A Coroner is an independent judicial officer
There is usually a senior coroner for each area helped by assistant coroners.
What do Coroners do?
Coroners look into violent or unnatural deaths, sudden deaths of unknown cause, and deaths which have occurred in custody or state detention.
When a death is reported, the coroner will establish whether an inquest is required. If an inquest is held, the coroner will establish the identity of the person who has died, and where, when and how the person came by their death.
An inquest is not permitted to determine, or appear to determine, whether a crime has been committed or whether there has been any negligence. It is to determine what happened. It is not to apportion blame or to name who was responsible for what happened.
The coroner can assist in the prevention of future deaths. The coroner has a power to report the circumstances of a case to an appropriate authority. Such a report can be a very useful tool in ensuring that similar fatalities are avoided.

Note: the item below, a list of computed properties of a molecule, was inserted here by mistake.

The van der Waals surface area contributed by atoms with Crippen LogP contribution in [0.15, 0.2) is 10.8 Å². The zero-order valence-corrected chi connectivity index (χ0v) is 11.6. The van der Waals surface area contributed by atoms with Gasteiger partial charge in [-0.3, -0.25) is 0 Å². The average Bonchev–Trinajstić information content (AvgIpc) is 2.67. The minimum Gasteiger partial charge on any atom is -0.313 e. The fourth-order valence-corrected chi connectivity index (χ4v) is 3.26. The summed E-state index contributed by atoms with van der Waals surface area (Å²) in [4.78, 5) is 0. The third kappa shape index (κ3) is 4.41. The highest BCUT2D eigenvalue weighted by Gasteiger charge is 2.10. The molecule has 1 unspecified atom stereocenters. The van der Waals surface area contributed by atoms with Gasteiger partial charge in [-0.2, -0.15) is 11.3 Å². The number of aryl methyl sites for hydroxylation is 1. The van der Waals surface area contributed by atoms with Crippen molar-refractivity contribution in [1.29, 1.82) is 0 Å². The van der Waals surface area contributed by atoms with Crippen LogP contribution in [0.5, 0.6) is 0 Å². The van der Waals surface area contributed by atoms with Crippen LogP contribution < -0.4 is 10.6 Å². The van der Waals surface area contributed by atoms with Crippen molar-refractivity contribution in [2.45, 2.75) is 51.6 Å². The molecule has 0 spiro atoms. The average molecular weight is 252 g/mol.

Coroners’ officers work under the direction of coroners and liaise with bereaved families, the police, doctors, witnesses, mortuary staff, and funeral directors. They make inquiries at the direction, and on behalf, of a coroner. Most coroners’ officers are civilians, but some are serving police officers.
The Coroners and Justice Act 2009 (“the 2009 Act”) made a number of changes to the coroner system. It created a new national head of the coroner system, the office of Chief Coroner. It introduced the new concept of “investigation” into a death, which where appropriate includes an inquest.
In addition, new rules and regulations were introduced in 2013.
For more information follow this link to The Chief Coroner’s Guide to the Coroners and Justice Act 2009.